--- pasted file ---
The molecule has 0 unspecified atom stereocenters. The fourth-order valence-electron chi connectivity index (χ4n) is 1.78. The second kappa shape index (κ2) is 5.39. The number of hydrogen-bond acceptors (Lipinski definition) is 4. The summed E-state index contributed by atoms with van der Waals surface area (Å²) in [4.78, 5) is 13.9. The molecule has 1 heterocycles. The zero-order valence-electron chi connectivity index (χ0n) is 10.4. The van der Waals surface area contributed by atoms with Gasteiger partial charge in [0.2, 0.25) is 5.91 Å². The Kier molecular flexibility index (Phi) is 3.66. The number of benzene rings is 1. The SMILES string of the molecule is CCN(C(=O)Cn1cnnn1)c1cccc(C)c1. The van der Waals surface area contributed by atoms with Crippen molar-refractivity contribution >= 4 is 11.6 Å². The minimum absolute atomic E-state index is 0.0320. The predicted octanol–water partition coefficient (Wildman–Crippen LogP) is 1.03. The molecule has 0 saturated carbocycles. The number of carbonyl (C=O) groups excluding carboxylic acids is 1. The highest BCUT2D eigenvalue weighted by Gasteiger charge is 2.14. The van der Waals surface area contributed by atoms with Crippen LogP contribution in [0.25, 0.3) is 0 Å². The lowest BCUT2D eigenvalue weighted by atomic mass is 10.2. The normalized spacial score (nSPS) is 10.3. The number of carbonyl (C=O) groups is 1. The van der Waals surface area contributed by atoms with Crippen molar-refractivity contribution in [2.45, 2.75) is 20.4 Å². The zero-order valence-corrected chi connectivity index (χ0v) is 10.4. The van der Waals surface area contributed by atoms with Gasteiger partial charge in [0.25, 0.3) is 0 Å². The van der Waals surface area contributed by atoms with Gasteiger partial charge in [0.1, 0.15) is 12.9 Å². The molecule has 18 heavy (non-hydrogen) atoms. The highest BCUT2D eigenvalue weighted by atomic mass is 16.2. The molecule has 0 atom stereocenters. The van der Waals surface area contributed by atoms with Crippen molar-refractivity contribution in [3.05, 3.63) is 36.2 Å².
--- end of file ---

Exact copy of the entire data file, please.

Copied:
The molecule has 0 unspecified atom stereocenters. The fourth-order valence-electron chi connectivity index (χ4n) is 1.78. The second kappa shape index (κ2) is 5.39. The number of hydrogen-bond acceptors (Lipinski definition) is 4. The summed E-state index contributed by atoms with van der Waals surface area (Å²) in [4.78, 5) is 13.9. The molecule has 1 heterocycles. The zero-order valence-electron chi connectivity index (χ0n) is 10.4. The van der Waals surface area contributed by atoms with Gasteiger partial charge in [0.2, 0.25) is 5.91 Å². The Kier molecular flexibility index (Phi) is 3.66. The number of benzene rings is 1. The SMILES string of the molecule is CCN(C(=O)Cn1cnnn1)c1cccc(C)c1. The van der Waals surface area contributed by atoms with Crippen molar-refractivity contribution >= 4 is 11.6 Å². The minimum absolute atomic E-state index is 0.0320. The predicted octanol–water partition coefficient (Wildman–Crippen LogP) is 1.03. The molecule has 0 saturated carbocycles. The number of carbonyl (C=O) groups excluding carboxylic acids is 1. The highest BCUT2D eigenvalue weighted by Gasteiger charge is 2.14. The van der Waals surface area contributed by atoms with Crippen LogP contribution in [0.25, 0.3) is 0 Å². The lowest BCUT2D eigenvalue weighted by atomic mass is 10.2. The normalized spacial score (nSPS) is 10.3. The number of carbonyl (C=O) groups is 1. The van der Waals surface area contributed by atoms with Crippen molar-refractivity contribution in [2.45, 2.75) is 20.4 Å². The zero-order valence-corrected chi connectivity index (χ0v) is 10.4. The van der Waals surface area contributed by atoms with Gasteiger partial charge in [0.25, 0.3) is 0 Å². The van der Waals surface area contributed by atoms with Gasteiger partial charge in [0.1, 0.15) is 12.9 Å². The molecule has 18 heavy (non-hydrogen) atoms. The highest BCUT2D eigenvalue weighted by atomic mass is 16.2. The molecule has 0 atom stereocenters. The van der Waals surface area contributed by atoms with Crippen molar-refractivity contribution in [3.05, 3.63) is 36.2 Å².